By Joshua Tan and Michael Zargham
How do we run online communities? The growing field of online governance answers this question using a range of tools: voting algorithms, social media platforms, community management software, (crypto)economic designs, and even real-world laws. But just what tools are out there, who’s building them, and who’s using them? In this article, we introduce Govbase, an open, crowdsourced database of projects and tools in online governance, and discuss how we’re using it to foster more interoperability between the many tools and platforms available to online communities.
Govbase is a database of projects and tools in online governance. It is intended for developers and researchers. If you want to pick the best out-of-the-box platform for your social club or gaming guild, Govbase will not help you do that. But if any of the following apply to you:
- you’re developing governance software and want to figure out what’s already out there
- you’re building (and financing) a community platform and want to see how others did it
- you’re thinking of contributing time or money to a project, and want to compare projects
- you’re new to online governance and want to make sense of what’s going on
then Govbase can help. But don’t take our word for it: go click around for yourself, or visit the code repository. We’re building it because we want to understand the opportunities for collaboration and interoperability in the small but growing ecosystem of activists, technologists, and scientists who work in online governance.
Introducing the tables
Govbase is organized into three main tables: Projects, Organizations, and Structures.
Projects includes a wide range of software and research projects involved in online governance, from forum software like Discourse to computational tools like SourceCred and cadCAD to blockchain projects like DAOstack to community platforms like Open Collective. The goal of the Projects table is to include all the tools and projects relevant to online governance.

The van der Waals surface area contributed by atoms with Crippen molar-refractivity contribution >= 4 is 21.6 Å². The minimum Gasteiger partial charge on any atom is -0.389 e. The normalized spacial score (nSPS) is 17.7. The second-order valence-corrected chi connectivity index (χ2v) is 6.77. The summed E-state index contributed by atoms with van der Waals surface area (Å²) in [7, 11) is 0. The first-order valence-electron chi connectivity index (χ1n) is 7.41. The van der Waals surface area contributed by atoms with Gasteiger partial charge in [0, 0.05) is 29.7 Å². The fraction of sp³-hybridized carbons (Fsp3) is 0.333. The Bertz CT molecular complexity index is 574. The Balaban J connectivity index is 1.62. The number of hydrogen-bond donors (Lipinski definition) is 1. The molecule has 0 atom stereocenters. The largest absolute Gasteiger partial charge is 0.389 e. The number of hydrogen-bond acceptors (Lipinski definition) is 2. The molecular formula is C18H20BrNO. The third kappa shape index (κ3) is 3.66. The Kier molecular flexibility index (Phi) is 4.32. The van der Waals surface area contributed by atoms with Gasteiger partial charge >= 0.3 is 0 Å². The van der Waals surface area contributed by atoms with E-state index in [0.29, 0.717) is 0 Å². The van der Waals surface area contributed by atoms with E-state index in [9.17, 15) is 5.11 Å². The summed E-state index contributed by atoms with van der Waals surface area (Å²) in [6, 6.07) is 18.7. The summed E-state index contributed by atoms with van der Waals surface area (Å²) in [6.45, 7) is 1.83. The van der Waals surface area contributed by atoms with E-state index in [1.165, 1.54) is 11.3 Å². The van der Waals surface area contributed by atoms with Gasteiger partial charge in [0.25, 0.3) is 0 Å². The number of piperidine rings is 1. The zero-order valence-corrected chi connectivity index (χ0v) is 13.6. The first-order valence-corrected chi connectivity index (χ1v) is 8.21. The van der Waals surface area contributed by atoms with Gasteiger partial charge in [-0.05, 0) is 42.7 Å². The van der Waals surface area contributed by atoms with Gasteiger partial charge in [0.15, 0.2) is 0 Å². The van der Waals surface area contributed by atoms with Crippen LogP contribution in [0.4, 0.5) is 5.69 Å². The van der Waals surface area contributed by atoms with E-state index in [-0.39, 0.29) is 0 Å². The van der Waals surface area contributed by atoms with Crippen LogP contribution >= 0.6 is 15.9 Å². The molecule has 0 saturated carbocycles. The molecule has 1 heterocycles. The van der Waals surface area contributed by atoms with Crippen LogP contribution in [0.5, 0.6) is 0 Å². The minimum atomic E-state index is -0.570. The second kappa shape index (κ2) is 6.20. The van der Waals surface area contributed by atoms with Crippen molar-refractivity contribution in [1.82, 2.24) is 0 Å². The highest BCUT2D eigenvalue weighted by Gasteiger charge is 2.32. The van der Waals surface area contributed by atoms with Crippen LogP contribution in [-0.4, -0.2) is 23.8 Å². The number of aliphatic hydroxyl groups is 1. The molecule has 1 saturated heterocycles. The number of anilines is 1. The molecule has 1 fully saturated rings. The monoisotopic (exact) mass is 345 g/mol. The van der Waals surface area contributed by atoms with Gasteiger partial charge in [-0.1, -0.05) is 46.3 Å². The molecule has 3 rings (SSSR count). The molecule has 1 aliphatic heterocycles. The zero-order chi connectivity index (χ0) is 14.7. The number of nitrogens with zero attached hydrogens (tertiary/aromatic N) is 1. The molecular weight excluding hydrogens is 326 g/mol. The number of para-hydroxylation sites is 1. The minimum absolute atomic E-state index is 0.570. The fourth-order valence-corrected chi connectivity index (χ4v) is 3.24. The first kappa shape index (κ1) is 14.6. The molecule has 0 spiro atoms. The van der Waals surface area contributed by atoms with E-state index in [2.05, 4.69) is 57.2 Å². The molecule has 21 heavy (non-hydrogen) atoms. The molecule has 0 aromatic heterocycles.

Organizations is a non-comprehensive list of offline companies, nonprofits, and funders like Enspiral and the Free Software Foundation as well as online communities like 1Hive, r/teenagers, and Nurfed. The goal of the Organizations table is not to list all the organizations working in online governance, much less all the online communities on the Internet, but to provide context for the Projects table.
Finally, the Structures table is a grab-bag of concepts and governance forms (a.k.a. institutional patterns) from social science, loosely organized by a subset-superset relation (“Is subset of”), a part-whole relation (“Is component of”), and by social ontology (“Belongs to ontology”). We have big plans for it, but for now, it’s mainly a source of labels for Projects.
We’re also hoping to build two more tables — Documents and Policies — that we’ll discuss at the end of the article.
At its core, Govbase is organized as a mapping from a list of software projects to a list of governance structures — so if you want to create a DAO, you can query Govbase with ‘DAO’ and it will return a list of DAO frameworks . But it is also a visual map of software projects in online governance, one that represents a project’s nearest neighbors by function (Aragon, DAOstack, and Moloch are all DAO frameworks), by usage (it turns out a lot of communities use Discord and Discourse together), by funding (Gitcoin has helped fund a number of governance projects) and by current dependencies / interop (ActivityPub is a “dependency” of many decentralized social platforms). These maps are important tools for understanding the fast-changing, polycentric collaborations between the many stakeholders in online governance; they can help us navigate and form new collaborations in response to new needs or shared goals.